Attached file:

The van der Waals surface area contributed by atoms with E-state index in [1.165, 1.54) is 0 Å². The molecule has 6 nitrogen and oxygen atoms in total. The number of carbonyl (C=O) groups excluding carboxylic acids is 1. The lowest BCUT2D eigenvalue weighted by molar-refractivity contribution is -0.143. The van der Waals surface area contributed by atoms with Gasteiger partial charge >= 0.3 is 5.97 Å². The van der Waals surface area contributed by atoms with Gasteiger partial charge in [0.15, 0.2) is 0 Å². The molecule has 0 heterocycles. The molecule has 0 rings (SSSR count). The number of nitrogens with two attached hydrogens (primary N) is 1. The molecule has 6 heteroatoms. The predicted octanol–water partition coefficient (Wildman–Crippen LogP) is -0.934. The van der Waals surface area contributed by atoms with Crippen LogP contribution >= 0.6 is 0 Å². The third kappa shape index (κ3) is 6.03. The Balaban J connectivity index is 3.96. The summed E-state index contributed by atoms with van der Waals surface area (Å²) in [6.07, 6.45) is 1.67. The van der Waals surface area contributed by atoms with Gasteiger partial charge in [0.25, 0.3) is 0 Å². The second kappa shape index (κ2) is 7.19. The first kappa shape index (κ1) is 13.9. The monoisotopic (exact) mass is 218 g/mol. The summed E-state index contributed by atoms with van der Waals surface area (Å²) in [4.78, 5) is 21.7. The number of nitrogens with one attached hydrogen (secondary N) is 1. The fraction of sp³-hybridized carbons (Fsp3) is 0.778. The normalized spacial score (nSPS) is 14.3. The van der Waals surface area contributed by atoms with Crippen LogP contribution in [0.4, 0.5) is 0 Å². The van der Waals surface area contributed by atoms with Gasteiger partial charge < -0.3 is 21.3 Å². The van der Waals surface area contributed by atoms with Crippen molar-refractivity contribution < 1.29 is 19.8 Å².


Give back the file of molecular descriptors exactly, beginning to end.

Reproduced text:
The van der Waals surface area contributed by atoms with E-state index in [1.165, 1.54) is 0 Å². The molecule has 6 nitrogen and oxygen atoms in total. The number of carbonyl (C=O) groups excluding carboxylic acids is 1. The lowest BCUT2D eigenvalue weighted by molar-refractivity contribution is -0.143. The van der Waals surface area contributed by atoms with Gasteiger partial charge >= 0.3 is 5.97 Å². The van der Waals surface area contributed by atoms with Gasteiger partial charge in [0.15, 0.2) is 0 Å². The molecule has 0 heterocycles. The molecule has 0 rings (SSSR count). The number of nitrogens with two attached hydrogens (primary N) is 1. The molecule has 6 heteroatoms. The predicted octanol–water partition coefficient (Wildman–Crippen LogP) is -0.934. The van der Waals surface area contributed by atoms with Crippen LogP contribution >= 0.6 is 0 Å². The third kappa shape index (κ3) is 6.03. The Balaban J connectivity index is 3.96. The summed E-state index contributed by atoms with van der Waals surface area (Å²) in [6.07, 6.45) is 1.67. The van der Waals surface area contributed by atoms with Gasteiger partial charge in [0.25, 0.3) is 0 Å². The second kappa shape index (κ2) is 7.19. The first kappa shape index (κ1) is 13.9. The monoisotopic (exact) mass is 218 g/mol. The summed E-state index contributed by atoms with van der Waals surface area (Å²) in [4.78, 5) is 21.7. The number of nitrogens with one attached hydrogen (secondary N) is 1. The fraction of sp³-hybridized carbons (Fsp3) is 0.778. The normalized spacial score (nSPS) is 14.3. The van der Waals surface area contributed by atoms with Crippen LogP contribution in [0.4, 0.5) is 0 Å². The van der Waals surface area contributed by atoms with Gasteiger partial charge < -0.3 is 21.3 Å². The van der Waals surface area contributed by atoms with Crippen molar-refractivity contribution < 1.29 is 19.8 Å².